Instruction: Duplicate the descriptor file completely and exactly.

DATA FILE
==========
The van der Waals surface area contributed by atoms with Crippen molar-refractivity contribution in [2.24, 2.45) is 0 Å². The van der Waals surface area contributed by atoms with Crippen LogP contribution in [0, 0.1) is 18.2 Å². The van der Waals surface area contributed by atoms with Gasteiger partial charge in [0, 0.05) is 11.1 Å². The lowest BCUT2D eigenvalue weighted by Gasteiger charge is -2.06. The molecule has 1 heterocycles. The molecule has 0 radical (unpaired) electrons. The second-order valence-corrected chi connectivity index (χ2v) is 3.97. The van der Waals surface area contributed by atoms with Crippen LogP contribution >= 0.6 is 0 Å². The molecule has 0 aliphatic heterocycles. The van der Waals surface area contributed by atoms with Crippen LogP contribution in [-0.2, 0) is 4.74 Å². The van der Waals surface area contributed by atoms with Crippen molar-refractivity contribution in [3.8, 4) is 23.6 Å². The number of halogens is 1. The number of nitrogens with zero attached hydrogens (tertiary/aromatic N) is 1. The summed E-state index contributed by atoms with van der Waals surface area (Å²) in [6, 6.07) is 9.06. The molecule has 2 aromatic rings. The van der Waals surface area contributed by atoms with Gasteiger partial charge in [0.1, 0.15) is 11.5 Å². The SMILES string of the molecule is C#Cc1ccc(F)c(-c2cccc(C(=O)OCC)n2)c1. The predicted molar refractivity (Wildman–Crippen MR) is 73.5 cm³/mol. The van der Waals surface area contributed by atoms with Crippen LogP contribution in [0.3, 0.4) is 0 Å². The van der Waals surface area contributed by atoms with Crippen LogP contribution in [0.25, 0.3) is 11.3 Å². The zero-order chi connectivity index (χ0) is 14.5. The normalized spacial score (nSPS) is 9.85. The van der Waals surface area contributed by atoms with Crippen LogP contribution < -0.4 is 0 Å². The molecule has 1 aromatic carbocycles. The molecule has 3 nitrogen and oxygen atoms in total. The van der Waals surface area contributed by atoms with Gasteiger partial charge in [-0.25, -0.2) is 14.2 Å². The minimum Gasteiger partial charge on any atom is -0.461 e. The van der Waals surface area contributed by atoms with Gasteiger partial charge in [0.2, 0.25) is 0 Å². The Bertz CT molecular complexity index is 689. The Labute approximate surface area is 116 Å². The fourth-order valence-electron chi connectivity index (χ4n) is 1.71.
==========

The van der Waals surface area contributed by atoms with Crippen molar-refractivity contribution in [2.24, 2.45) is 0 Å². The van der Waals surface area contributed by atoms with Crippen LogP contribution in [0, 0.1) is 18.2 Å². The van der Waals surface area contributed by atoms with Gasteiger partial charge in [0, 0.05) is 11.1 Å². The lowest BCUT2D eigenvalue weighted by Gasteiger charge is -2.06. The molecule has 1 heterocycles. The molecule has 0 radical (unpaired) electrons. The second-order valence-corrected chi connectivity index (χ2v) is 3.97. The van der Waals surface area contributed by atoms with Crippen LogP contribution >= 0.6 is 0 Å². The molecule has 0 aliphatic heterocycles. The van der Waals surface area contributed by atoms with Crippen LogP contribution in [-0.2, 0) is 4.74 Å². The van der Waals surface area contributed by atoms with Crippen molar-refractivity contribution in [3.8, 4) is 23.6 Å². The number of halogens is 1. The number of nitrogens with zero attached hydrogens (tertiary/aromatic N) is 1. The summed E-state index contributed by atoms with van der Waals surface area (Å²) in [6, 6.07) is 9.06. The molecule has 2 aromatic rings. The van der Waals surface area contributed by atoms with Gasteiger partial charge in [0.1, 0.15) is 11.5 Å². The SMILES string of the molecule is C#Cc1ccc(F)c(-c2cccc(C(=O)OCC)n2)c1. The predicted molar refractivity (Wildman–Crippen MR) is 73.5 cm³/mol. The van der Waals surface area contributed by atoms with Crippen LogP contribution in [0.3, 0.4) is 0 Å². The van der Waals surface area contributed by atoms with Crippen LogP contribution in [0.25, 0.3) is 11.3 Å². The zero-order chi connectivity index (χ0) is 14.5. The normalized spacial score (nSPS) is 9.85. The van der Waals surface area contributed by atoms with Crippen LogP contribution < -0.4 is 0 Å². The molecule has 1 aromatic carbocycles. The molecule has 3 nitrogen and oxygen atoms in total. The van der Waals surface area contributed by atoms with Gasteiger partial charge in [-0.25, -0.2) is 14.2 Å². The minimum Gasteiger partial charge on any atom is -0.461 e. The van der Waals surface area contributed by atoms with Gasteiger partial charge in [0.2, 0.25) is 0 Å². The Bertz CT molecular complexity index is 689. The Labute approximate surface area is 116 Å². The fourth-order valence-electron chi connectivity index (χ4n) is 1.71.